Federal Contract Law: Taking full advantage of share-in-savings contracting

Joseph J. Petrillo

One of the goals of the E-Government Act is to encourage the use of share-in-savings contracts. These are performance-based contracts where the contractor is paid a share of the money it saves the government.

Last year [GCN, Nov. 10, 2003] I wrote that good metrics are critical for this type of deal and Office of Management and Budget business cases could help develop them. The E-Government Act addresses another flaw in the share-in-savings program: the budget surplus conundrum.

Private-sector businesses are profit-driven, as we all know. Government institutions, however, are budget-based. They can't overspend their appropriated funds, but spending less than the amount appropriated is just as much a problem. Congress will conclude that an agency doesn't need the money and will cut next year's budget.

Thus, share-in-savings contracts, like all cost-cutting moves, create a new problem. The agency must obligate the saved funds before they are lost, not only in the current fiscal year but for future years as well.

The act addresses this issue by letting an agency retain any savings realized after paying the contractor its share. These funds are available without fiscal-year limitation, so there is no pressure to spend them before Sept. 30.

There are three restrictions.

First, an agency doesn't get to keep savings gained by reducing the number of federal employees, an obvious concession to civil-service unions.

Second, an agency must first apply savings to unfunded contingent liabilities for the program'basically, contract termination costs.

Third, any remaining savings go to pay for IT.

A draft subpart of the Federal Acquisition Regulation to implement this part of the act appeared in the July 2 Federal Register. The proposed rules remind agencies that they are still obligated to do acquisition planning and obtain appropriate competition.

Another proposed section makes 'best value' the basis of any contract award. Consideration of savings requires an analysis of lifecycle return on investment, calculated on a net present value basis. This process is similar to the comparison of lease and purchase options under the old Brooks Act procedures.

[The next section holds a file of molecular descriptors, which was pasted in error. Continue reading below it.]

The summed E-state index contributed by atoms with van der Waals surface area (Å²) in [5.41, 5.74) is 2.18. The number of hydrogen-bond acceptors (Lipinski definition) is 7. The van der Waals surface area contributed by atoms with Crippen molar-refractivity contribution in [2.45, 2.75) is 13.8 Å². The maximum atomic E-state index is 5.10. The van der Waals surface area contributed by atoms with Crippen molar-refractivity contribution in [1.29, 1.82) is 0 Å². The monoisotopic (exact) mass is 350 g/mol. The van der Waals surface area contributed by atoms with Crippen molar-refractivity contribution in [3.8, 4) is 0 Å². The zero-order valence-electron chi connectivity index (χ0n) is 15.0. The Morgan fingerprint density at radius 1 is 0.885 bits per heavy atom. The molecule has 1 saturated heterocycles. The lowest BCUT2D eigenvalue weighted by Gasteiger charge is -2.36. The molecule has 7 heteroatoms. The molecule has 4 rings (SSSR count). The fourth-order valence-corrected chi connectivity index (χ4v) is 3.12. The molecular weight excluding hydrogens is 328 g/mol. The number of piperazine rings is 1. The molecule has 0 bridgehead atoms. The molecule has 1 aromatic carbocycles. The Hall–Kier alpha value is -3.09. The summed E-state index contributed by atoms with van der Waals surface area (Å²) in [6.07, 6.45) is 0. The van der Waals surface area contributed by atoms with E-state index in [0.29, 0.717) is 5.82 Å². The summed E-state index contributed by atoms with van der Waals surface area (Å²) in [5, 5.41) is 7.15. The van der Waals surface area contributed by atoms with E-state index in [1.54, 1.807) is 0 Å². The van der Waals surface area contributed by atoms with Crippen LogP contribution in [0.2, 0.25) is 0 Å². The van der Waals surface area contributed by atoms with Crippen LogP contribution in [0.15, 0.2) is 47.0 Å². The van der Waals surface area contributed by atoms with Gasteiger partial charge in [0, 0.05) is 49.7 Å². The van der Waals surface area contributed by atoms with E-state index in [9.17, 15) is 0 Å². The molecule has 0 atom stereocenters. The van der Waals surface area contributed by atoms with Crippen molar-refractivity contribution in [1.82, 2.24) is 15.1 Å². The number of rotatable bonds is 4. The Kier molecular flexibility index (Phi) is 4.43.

The E-Government Act also authorizes payment of cancellation charges if a project is dropped because Congress fails to appropriate funds. This eliminates one risk that might discourage the private sector from investing in a share-in-savings deal. Also, up to 10 share-in-savings contracts per year won't require full funding for this contingency.

Another recurring topic addressed in the act and other new regulations is data security. A recent revision to Defense FAR Supplement Subpart 239.71 beefs up coverage in this area (69 Fed. Reg. 35533, June 25, 2004). The drafters wisely avoid a one-size-fits-all approach. Instead, they list the major policies and procedures in the area, such as Directives 8500.1 and 8500.2. How much security each system needs is decided on a case-by-case basis.

The regulation specifies inclusion of security requirements in solicitations and contract documents. I suspect this advice is directed less at contracting officers than security officials, who sometimes ignore contract language in their zeal to improve safeguards.

Reading emanations

Revised DFARS 239.71 also continues the venerable TEMPEST program, which prescribes rules to limit 'compromising emanations' by highly secured systems. This prevents eavesdropping by reading the electromagnetic radiation thrown off by a computer system component such as a monitor.

The new share-in-savings provisions should help solve some of the problems in fielding this program. Now, if Congress can funnel some of the savings back to agency employees in the form of bonuses, it might really take off.

Joseph J. Petrillo is a lawyer with the Washington law firm of Petrillo & Powell. E-mail him at jp@petrillopowell.com.

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